Pests & Pesticide Use

Housing inspectors receive complaint calls about every sort of pest - from bats to centipedes. Some tenants, who have fear of certain pests such as spiders, expect their landlord to exterminate everything. In most cases housing inspectors will not order the landlord to exterminate spiders, centipedes, silver fish, lady bugs, meal moths, common household ants in average numbers, or fleas if caused by tenants' pets. The housing inspector will instruct the tenant how they might manage the problem themselves. Property owners will always be required to exterminate cockroaches, termites, carpenter ants, bees, wasps, rats, mice, bats, raccoons, skunks, and squirrels in buildings where there are two or more units.

What to Look out For

If the building contains one dwelling unit, the occupant is responsible to maintain the dwelling unit free from rodent, pest, and insect infestation and is responsible for any extermination.

If the building contains two or more units or is a rooming house, the property owner is responsible to keep the premises free from all rodent, pest, and insect infestation and is responsible for any extermination.

What to Keep in Mind

It is important for property owners to be familiar with the applicable laws and regulations relative to pesticide use as set by the Department of Food and Agriculture's Pesticide Board in 333 CMR 13.

The Massachusetts Pesticide Control Act requires that all applicators in public and private places used for human habitation be licensed or certified. Residential properties with three or fewer apartments are exempt from this requirement.

Workers who must be licensed to apply pesticides include, but are not limited to: landlords, apartment building maintenance staff, office building grounds keepers, golf course superintendents, the staff or janitors of restaurants, schools, town halls, etc. Individuals using general (over the counter) pesticides must at a minimum obtain an Applicator License. Those needing to use State or Federally Restricted pesticides (available only from licensed dealers) must become certified.

The law not only covers chemicals used to control insects but also many other chemicals that are not generally thought of as pesticides. For example, a groundskeeper using a fungicide on the grass, or a weed and feed fertilizer herbicide mix, or an herbicide to control poison ivy must be licensed. Even spraying for bees requires a license. As a rule of thumb, if you are using chemicals to kill living things, you must be licensed.

Applications of disinfectants, algaecides, antimicrobials, paints, stains, wood preservatives, enclosed baits, and traps are exempt from the Pesticide Board Standards for Application at 333 CMR 13.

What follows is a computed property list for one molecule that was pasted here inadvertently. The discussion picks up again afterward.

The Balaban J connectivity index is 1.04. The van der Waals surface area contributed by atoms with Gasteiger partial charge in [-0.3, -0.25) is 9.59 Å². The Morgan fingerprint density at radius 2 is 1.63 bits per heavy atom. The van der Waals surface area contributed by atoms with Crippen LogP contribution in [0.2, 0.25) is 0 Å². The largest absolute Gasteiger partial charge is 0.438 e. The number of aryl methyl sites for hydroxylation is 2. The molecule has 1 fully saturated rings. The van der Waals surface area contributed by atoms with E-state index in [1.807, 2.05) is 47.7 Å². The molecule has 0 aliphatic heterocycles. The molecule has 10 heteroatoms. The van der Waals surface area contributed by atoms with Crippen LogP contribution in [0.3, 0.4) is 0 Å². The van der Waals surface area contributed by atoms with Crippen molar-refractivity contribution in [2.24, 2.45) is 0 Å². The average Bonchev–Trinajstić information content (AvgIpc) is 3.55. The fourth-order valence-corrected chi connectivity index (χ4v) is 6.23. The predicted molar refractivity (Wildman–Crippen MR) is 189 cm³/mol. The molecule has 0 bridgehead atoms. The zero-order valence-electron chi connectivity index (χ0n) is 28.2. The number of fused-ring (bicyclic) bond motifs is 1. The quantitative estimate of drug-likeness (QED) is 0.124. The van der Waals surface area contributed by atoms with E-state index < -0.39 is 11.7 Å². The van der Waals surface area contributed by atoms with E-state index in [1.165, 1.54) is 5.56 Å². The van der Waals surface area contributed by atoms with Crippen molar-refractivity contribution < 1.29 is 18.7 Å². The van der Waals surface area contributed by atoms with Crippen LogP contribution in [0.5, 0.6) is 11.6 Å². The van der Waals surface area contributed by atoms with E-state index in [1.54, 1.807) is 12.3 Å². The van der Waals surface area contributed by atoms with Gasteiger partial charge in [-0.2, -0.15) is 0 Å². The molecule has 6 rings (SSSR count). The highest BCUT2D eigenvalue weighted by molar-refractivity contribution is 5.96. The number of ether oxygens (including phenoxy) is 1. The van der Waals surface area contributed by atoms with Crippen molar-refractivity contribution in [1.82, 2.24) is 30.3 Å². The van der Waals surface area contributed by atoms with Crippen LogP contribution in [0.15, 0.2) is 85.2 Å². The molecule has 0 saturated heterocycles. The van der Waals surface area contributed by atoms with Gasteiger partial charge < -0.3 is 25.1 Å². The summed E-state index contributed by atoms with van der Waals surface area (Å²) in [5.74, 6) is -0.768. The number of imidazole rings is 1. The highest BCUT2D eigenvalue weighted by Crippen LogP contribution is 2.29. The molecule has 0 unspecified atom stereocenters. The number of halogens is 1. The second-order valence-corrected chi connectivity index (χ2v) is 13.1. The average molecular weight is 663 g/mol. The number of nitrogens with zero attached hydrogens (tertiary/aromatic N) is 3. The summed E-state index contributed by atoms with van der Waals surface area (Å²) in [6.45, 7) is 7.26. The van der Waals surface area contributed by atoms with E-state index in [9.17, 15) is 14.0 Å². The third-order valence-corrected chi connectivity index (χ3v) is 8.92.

Of special importance is the regulation obligating pesticide applicators or their employers to give at least 48 hours pre-notification to occupants of all residential units prior to any routine commercial application of pesticides for the control of indoor household or structural indoor pests. The intent of notification is that individuals who must, or wish to, avoid exposure to the chemicals can make necessary arrangements. In addition, it gives the individual time to take precautions for sensitive individuals such as children, elderly citizens, pregnant women, and those with health problems. Notification will give occupants time to protect food, dishes, utensils, toys, medicines and pets.

You can obtain all the information about certification and licensing and pesticide use from:

Massachusetts Department of Agricultural Resources Pesticide Bureau
251 Causeway Street
Suite 500
Boston, MA 02114
Phone: 617-626-1700
Fax: 617-626-1850

Bed Bugs

Massachusetts has not been spared from the resurgence of bed bugs across the country. All 50 states are reporting outbreaks of these insects. Bed bugs were eradicated from most developed nations after WWII with the use of DDT. This pesticide is banned and no longer in use due to its toxic effect on the environment.

Bedbugs are becoming a problem once again, possibly spurred by the increase in international travel. If you are a renter who thinks that you have a bed bug infestation, you should contact your landlord immediately so they can get a licensed exterminator to handle the infestation.

If your landlord does not respond to your complaints or if you feel the extermination is not being addressed properly, you should contact the Leominster Board of Health. If you encounter bed bugs in a hotel or motel, in new or used furniture, in retail stores or any private or public environment, please report them to the Leominster Health Department.

For information about bed bugs, you can contact the Leominster Health Department or see the following resources:

  • Protocols for the Prevention and Control of Bed Bugs in Multi Unit Housing
  • Frequently Asked Question about Bed Bugs